- ^ James, Caryn (29 July 2007). "Austen Powers: Making Jane Sexy". The New York Times. Retrieved 17 May 2007.
- ^ Ryan, Tom (6 March 2004). "Renaissance man". The Age. Retrieved 25 May 2008.
- ^ Passero, Kathy (December 1996). "Pride, Prejudice and a Little Persuasion". A&E Monthly.
- ^ Petterson, John (1 January 2011). "Colin Firth has left his posh acting peers in the dust. Give him the Oscar for The King's Speech now". The Guardian. Retrieved 28 January 2013.
- ^ Faillaci, Sara (16 October 2003). "Me Sexy?". Vanity Fair. Italy.
- ^ "Bridget Jones's Diary box office". Box Office Mojo. IMDb.com, Inc. Retrieved 28 January 2013.
- ^ "Bridget Jones's Diary Reviews top critics". Rotten Tomatoes. Flixster, Inc. Retrieved 28 January 2013.
- ^ "Bridget Jones – The Edge of Reason (2004)". Rotten Tomatoes. Flixster, Inc. Retrieved 28 January 2013.
- ^ Johnston, Sheila. "Firth, Colin (1960–)". BFI Screenonline. BFI. Retrieved 30 January 2013.
- ^ "Colin Firth". Television Academy.
- ^ "Love Actually at TheNumbers.com". The-numbers.com. Retrieved 16 August 2011.
- ^ Wloszczyna, Susan (5 November 2003). "USA Today review". USA Today. Retrieved 16 August 2011.
- ^ Scott, A. O. (7 November 2003). "Tales of Love, the True and the Not-So-True". Film Review. The New York Times. Retrieved 16 August 2011.
- ^ Bradshaw, Peter (21 July 2008). "Hope Springs Our Review". The Guardian. Retrieved 29 January 2013.
It made me want to tumble off the red plush seats, curl up into a foetal ball and mew like a maltreated kitten
- ^ Smith, Anna. "Hope Springs Review". Empire. Retrieved 29 January 2013.
- ^ "Hope Springs box office". Box Office Mojo. IMDb.com, Inc. Retrieved 29 January 2013.
- ^ Ebert, Roger (26 December 2003). "Girl with a Pearl Earring, December 26, 2003". RogerEbert.com. Retrieved 30 January 2013.
- ^ McCarthy, Todd. "Girl With a Pearl Earring". Variety reviews, Mon, Sep. 1, 2003. Retrieved 30 January 2013.
- ^ Schickel, Richard (8 December 2003). "Seven Holiday Treats". Time. Archived from the original on 28 September 2006. Retrieved 30 January 2013.
- ^ "Girl With Pearl Earring (2003) ratings". Rotten Tomatoes. Flixster, Inc. Retrieved 30 January 2013.
- ^ Felperin, Leslie (24 October 2005). "Film Review: 'Nanny McPhee'". Variety. Retrieved 17 April 2018.
- ^ Johnston, Sheila (26 November 2005). "Is that Mr Darcy taking part in an orgy?". The Daily Telegraph. ISSN 0307-1235. Retrieved 17 April 2018.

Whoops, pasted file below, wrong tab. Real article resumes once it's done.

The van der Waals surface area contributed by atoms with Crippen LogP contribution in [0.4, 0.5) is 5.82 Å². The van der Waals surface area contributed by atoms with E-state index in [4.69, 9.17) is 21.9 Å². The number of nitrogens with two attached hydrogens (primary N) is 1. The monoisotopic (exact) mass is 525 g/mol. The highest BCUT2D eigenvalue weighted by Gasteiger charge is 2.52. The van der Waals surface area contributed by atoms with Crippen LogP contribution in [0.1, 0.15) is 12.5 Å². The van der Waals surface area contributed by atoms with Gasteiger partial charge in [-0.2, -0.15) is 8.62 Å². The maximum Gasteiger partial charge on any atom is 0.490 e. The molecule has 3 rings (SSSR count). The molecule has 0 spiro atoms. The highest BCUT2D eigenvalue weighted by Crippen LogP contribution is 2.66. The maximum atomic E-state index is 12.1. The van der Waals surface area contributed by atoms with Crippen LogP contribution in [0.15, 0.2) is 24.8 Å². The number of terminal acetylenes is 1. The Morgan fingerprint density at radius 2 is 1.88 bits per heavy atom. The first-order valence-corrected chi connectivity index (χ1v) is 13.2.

- ^ Johnston, Sheila (26 November 2005). "Is that Mr Darcy taking part in an orgy?". The Telegraph. Retrieved 30 January 2013.
- ^ "When Did You Last See Your Father?". rottentomatoes.com. 6 June 2008.
- ^ "Stuck". Metacritic.
- ^ Peter Bradshaw (5 October 2007). "And When Did You Last See Your Father?". The Guardian.
- ^ Dargis, Manohla (6 June 2008). "As a Father Nears Death, a Son Grows No Closer". The New York Times.
- ^ Philip French (7 October 2007). "All about my father". The Guardian.
- ^ Derek Elley. "When Did You Last See Your Father?". Variety.
- ^ Ivan-Zadeh, Larushka (6 July 2008). "Mamma Mia! Firth is a super trooper". Metro, Sunday 6 Jul 2008. Associated Newspapers Limited. Retrieved 30 January 2013.
- ^ Sutherland, Claire (10 July 2008). "Colin Firth talks about the challenges of Mamma Mia!". Herald Sun. Retrieved 30 January 2013.
- ^ Irvine, Chris (30 October 2008). "Mamma Mia becomes highest grossing British film". The Daily Telegraph. Archived from the original on 10 January 2022. Retrieved 30 January 2013.
The film has made £66,995,224 in the UK, beating Harry Potter and the Sorcerer's Stone.
- ^ "Mamma Mia! gross". Box Office Mojo. IMDb.com, Inc. Retrieved 30 January 2013.
- ^ "Empire review". Archived from the original on 3 March 2010.
- ^ Peter Bradshaw (10 July 2008). "Mamma Mia!". The Guardian.
- ^ "'Mamma Mia,' here we go again – this time on screen". philly-archives.
- ^ "Easy Virtue brings British humour to Rome Film Festival". Reuters. Retrieved 27 October 2008.
- ^ Colin Firth, Genova Interview. AOL Entertainment Canada Archived 24 October 2008 at the Wayback Machine
- ^ "Colin Firth's discomfort in skin-tight spandex for A Christmas Carol animated movie". The Telegraph. 3 November 2009. Archived from the original on 10 January 2022. Retrieved 30 January 2013.